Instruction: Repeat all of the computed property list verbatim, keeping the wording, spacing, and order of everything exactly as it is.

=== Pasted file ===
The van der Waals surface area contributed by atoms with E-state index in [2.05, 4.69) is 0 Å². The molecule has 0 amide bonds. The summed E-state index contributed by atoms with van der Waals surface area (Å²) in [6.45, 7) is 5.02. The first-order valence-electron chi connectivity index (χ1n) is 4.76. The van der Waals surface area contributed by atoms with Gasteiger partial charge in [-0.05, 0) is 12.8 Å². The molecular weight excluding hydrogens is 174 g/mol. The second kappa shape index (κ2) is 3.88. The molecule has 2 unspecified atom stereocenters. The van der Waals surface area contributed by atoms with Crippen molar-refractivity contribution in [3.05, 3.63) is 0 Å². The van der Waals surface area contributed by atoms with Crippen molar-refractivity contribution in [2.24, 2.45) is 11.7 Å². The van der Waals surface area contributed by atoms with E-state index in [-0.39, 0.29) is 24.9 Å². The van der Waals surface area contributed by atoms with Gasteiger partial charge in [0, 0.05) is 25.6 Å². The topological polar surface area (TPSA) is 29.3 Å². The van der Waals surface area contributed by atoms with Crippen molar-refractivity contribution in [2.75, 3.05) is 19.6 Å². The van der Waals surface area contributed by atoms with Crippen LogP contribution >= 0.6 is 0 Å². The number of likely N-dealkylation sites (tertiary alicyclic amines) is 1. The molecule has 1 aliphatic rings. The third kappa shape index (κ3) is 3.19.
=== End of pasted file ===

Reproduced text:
The van der Waals surface area contributed by atoms with E-state index in [2.05, 4.69) is 0 Å². The molecule has 0 amide bonds. The summed E-state index contributed by atoms with van der Waals surface area (Å²) in [6.45, 7) is 5.02. The first-order valence-electron chi connectivity index (χ1n) is 4.76. The van der Waals surface area contributed by atoms with Gasteiger partial charge in [-0.05, 0) is 12.8 Å². The molecular weight excluding hydrogens is 174 g/mol. The second kappa shape index (κ2) is 3.88. The molecule has 2 unspecified atom stereocenters. The van der Waals surface area contributed by atoms with Crippen molar-refractivity contribution in [3.05, 3.63) is 0 Å². The van der Waals surface area contributed by atoms with Crippen molar-refractivity contribution in [2.24, 2.45) is 11.7 Å². The van der Waals surface area contributed by atoms with E-state index in [-0.39, 0.29) is 24.9 Å². The van der Waals surface area contributed by atoms with Gasteiger partial charge in [0, 0.05) is 25.6 Å². The topological polar surface area (TPSA) is 29.3 Å². The van der Waals surface area contributed by atoms with Crippen molar-refractivity contribution in [2.75, 3.05) is 19.6 Å². The van der Waals surface area contributed by atoms with Crippen LogP contribution >= 0.6 is 0 Å². The number of likely N-dealkylation sites (tertiary alicyclic amines) is 1. The molecule has 1 aliphatic rings. The third kappa shape index (κ3) is 3.19.